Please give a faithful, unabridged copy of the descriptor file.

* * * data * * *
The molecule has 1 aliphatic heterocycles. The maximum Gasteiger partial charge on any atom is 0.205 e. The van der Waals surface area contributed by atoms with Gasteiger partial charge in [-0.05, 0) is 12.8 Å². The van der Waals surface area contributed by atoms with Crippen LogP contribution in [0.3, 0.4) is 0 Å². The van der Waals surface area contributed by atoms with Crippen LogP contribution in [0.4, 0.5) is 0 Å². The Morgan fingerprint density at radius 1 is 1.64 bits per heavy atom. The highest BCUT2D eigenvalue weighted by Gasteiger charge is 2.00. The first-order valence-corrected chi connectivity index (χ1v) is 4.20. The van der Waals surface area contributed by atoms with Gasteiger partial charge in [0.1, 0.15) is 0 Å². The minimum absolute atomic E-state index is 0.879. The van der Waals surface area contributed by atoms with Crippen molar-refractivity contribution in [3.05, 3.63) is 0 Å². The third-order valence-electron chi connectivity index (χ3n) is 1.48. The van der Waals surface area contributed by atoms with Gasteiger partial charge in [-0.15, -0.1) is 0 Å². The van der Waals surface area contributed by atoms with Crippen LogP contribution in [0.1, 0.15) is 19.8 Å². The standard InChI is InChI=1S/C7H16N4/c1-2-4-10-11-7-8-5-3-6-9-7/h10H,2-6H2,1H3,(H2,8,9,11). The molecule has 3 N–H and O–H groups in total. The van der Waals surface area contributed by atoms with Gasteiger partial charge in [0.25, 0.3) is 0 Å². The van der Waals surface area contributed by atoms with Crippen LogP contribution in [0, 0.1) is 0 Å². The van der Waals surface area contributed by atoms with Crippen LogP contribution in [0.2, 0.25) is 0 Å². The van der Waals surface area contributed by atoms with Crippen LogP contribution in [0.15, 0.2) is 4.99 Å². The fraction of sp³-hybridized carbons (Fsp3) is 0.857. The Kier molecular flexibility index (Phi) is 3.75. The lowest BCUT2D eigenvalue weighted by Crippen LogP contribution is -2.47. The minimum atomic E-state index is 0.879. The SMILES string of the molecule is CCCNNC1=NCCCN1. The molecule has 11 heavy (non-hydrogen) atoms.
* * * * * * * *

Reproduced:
The molecule has 1 aliphatic heterocycles. The maximum Gasteiger partial charge on any atom is 0.205 e. The van der Waals surface area contributed by atoms with Gasteiger partial charge in [-0.05, 0) is 12.8 Å². The van der Waals surface area contributed by atoms with Crippen LogP contribution in [0.3, 0.4) is 0 Å². The van der Waals surface area contributed by atoms with Crippen LogP contribution in [0.4, 0.5) is 0 Å². The Morgan fingerprint density at radius 1 is 1.64 bits per heavy atom. The highest BCUT2D eigenvalue weighted by Gasteiger charge is 2.00. The first-order valence-corrected chi connectivity index (χ1v) is 4.20. The van der Waals surface area contributed by atoms with Gasteiger partial charge in [0.1, 0.15) is 0 Å². The minimum absolute atomic E-state index is 0.879. The van der Waals surface area contributed by atoms with Crippen molar-refractivity contribution in [3.05, 3.63) is 0 Å². The third-order valence-electron chi connectivity index (χ3n) is 1.48. The van der Waals surface area contributed by atoms with Gasteiger partial charge in [-0.15, -0.1) is 0 Å². The van der Waals surface area contributed by atoms with Crippen LogP contribution in [0.1, 0.15) is 19.8 Å². The standard InChI is InChI=1S/C7H16N4/c1-2-4-10-11-7-8-5-3-6-9-7/h10H,2-6H2,1H3,(H2,8,9,11). The molecule has 3 N–H and O–H groups in total. The van der Waals surface area contributed by atoms with Gasteiger partial charge in [0.25, 0.3) is 0 Å². The van der Waals surface area contributed by atoms with Crippen LogP contribution in [0, 0.1) is 0 Å². The van der Waals surface area contributed by atoms with Crippen LogP contribution in [0.2, 0.25) is 0 Å². The van der Waals surface area contributed by atoms with Crippen LogP contribution in [0.15, 0.2) is 4.99 Å². The fraction of sp³-hybridized carbons (Fsp3) is 0.857. The Kier molecular flexibility index (Phi) is 3.75. The lowest BCUT2D eigenvalue weighted by Crippen LogP contribution is -2.47. The minimum atomic E-state index is 0.879. The SMILES string of the molecule is CCCNNC1=NCCCN1. The molecule has 11 heavy (non-hydrogen) atoms.